JERUSALEM (Reuters) - A Jerusalem brewery has produced a craft beer with a taste it says dates back to the time of Jesus. A sip of the concoction may help explain why wine was the preferred sacred drink of the Bible.
Herzl Brewery, Israel’s smallest, took wheat that Tel Aviv University geneticists say was the strain used for beer in the Holy Land two millennia ago to produce 20 litres (five gallons) of “biblical beer”.
There’s a hint of honey and berries in the cloudy - and flat - nectar, which has a three percent alcohol content. The brewery made it from 5 kilos (11 pounds) of grain donated by the university, along with the other traditional ingredients hops, yeast and water.
Herzl’s owner Itai Gutman and his friends have downed most of the results of the six-month experiment. Only one bottle remains and there are no plans to make more.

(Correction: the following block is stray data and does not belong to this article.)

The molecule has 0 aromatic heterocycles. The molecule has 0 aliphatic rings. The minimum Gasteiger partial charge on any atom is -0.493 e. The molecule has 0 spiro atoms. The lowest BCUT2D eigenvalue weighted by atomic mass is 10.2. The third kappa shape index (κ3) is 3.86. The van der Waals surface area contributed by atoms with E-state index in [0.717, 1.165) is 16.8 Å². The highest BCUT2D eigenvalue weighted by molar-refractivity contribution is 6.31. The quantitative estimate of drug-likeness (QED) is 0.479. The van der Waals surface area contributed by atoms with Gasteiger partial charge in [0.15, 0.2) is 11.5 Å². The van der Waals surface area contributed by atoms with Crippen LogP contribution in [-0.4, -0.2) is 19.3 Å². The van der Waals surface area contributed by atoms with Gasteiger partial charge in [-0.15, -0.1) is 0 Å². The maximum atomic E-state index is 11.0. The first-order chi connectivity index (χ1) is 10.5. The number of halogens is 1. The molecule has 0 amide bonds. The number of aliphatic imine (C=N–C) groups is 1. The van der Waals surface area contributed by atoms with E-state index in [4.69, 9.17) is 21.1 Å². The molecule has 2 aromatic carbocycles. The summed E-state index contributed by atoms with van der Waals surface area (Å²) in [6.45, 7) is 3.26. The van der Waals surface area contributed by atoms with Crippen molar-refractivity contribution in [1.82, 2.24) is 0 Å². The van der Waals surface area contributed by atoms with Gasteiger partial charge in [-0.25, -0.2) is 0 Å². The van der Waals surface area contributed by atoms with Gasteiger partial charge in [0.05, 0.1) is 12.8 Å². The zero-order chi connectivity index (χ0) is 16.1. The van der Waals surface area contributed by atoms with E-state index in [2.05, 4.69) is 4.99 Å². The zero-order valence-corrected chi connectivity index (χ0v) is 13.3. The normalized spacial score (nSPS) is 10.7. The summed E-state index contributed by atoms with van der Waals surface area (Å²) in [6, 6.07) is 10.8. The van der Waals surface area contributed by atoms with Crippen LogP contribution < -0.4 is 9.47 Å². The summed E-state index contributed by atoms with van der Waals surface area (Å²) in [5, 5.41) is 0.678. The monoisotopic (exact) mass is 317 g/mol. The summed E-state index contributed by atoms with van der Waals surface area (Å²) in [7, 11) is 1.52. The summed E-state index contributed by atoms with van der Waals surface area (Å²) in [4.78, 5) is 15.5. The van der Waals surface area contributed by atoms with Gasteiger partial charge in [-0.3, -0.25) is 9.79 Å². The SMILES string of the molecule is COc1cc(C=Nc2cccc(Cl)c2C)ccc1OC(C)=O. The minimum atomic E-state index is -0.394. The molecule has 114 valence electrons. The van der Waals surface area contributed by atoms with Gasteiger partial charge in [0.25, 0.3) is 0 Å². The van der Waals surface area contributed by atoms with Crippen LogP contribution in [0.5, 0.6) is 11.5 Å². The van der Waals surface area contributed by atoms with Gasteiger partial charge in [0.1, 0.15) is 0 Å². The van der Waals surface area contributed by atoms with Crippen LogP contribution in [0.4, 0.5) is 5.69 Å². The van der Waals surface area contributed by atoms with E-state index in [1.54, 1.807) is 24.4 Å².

“We were curious about being able to come up with the first ‘biblical’ beer,” said Gutman, whose award-winning brewery produces five contemporary labels for sale. “It’s really not the kind of flavour that has a market.”
Wine is the sacred beverage for both Judaism and Christianity, is frequently mentioned in their scriptures and figures to this day in their religious practice.
But beer likely would also have been familiar to Jesus and his disciples. It was brought over from Egypt by the ancient Israelites, according to the Jewish Museum in Munich, which is taking part in 500th anniversary celebrations of the Bavarian Beer Purity Law that regulated Germany’s brewing industry.
Writing by Dan Williams; Editing by Jeffrey Heller and Tom Heneghan